Sens. Bernie Sanders (I., Vt.) and Barbara Boxer (D., Calif.) announced they will introduce sweeping new energy regulations, including a carbon tax, during a Thursday press conference.
The proposed legislation would use a tax on carbon emissions to fund "historic investments in energy efficiency and sustainable energy technologies such as wind, solar, geothermal, and biomass," according to a press release.
"We have the opportunity right now, with the president's commitment in the State of the Union to make major progress," Sanders said at the press conference.
President Barack Obama called for "meaningful" action on climate change in his State of the Union address Tuesday, and Boxer said her bill was in line with the president’s goals.
"The president is right—we must do more to combat climate change, and Superstorm Sandy was a wake-up call," Boxer said in a statement. "I strongly support the president’s efforts to move forward with executive actions to address this serious threat."
Sanders said the bill’s tax—$20 per ton of carbon dioxide above a set limit—would target 2,869 of the country’s biggest carbon emitters, including coalmines, oil refineries, and natural gas processing points.
The two senators’ goal is to reduce greenhouse gas emissions by 20 percent below 2005 levels by 2025.
The Congressional Budget Office estimates the taxes would raise $1.2 trillion in revenue over the next decade. Sixty percent of the revenues generated would go toward rebates for consumers to offset costlier energy prices. The rest would fund federal subsidies for renewable energy technology.
The bill would nearly triple the funding for the Department of Energy’s ARPA-E program, which funds research into advanced energy technology. The projects are often considered high-risk, high-reward investments.
Boxer, the Senate Environment and Public Works chairwoman, said she plans to move the bill through her committee and to the floor by summer.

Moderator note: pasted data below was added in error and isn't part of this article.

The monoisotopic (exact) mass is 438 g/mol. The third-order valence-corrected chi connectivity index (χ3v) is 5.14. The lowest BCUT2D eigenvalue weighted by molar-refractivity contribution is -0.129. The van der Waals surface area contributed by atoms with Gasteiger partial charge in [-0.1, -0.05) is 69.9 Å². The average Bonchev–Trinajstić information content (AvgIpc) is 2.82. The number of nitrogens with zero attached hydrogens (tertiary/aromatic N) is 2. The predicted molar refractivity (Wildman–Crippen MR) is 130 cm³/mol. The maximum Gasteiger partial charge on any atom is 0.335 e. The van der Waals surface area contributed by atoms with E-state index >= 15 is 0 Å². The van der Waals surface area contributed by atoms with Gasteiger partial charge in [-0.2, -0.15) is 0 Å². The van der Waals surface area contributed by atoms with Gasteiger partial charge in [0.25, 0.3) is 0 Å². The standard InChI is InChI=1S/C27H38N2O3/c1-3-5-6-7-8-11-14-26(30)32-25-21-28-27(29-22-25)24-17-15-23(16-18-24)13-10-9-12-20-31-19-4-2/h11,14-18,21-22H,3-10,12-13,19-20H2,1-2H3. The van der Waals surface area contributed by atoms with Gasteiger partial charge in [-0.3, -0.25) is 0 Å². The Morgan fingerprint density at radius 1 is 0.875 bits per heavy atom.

It is unlikely the bill will make it through the Senate intact, if it all. Similarly ambitious climate legislation has fared poorly in Congress.
"It’s not just energy prices that would skyrocket from a carbon tax, the cost of nearly everything built in America would go up," Sen. David Vitter (R., La.), the Environment and Public Works Committee’s top Republican, said in a Thursday statement. "Let’s not lose sight of how big of a dud cap and trade was in 2009, or as it came to be known, cap and tax. This is really no different."
And the legislation will face resistance from not only Republicans but also Democrats in red-leaning, energy-rich states. The bill would almost certainly be dead on arrival in the Republican-controlled House even if it did pass the Senate.
The bill would also require drilling companies to disclose the chemicals used in hydraulic fracturing, better known as "fracking."
Boxer and Sanders were flanked by environmentalists such as Bill McKibben, founder of 350.org; Mike Brune, executive director of Sierra Club; Tara McGuiness, executive director of the Center for American Progress Action Fund; Tyson Slocum, Public Citizen’s energy director; and David Bradley, National Community Action Foundation executive director.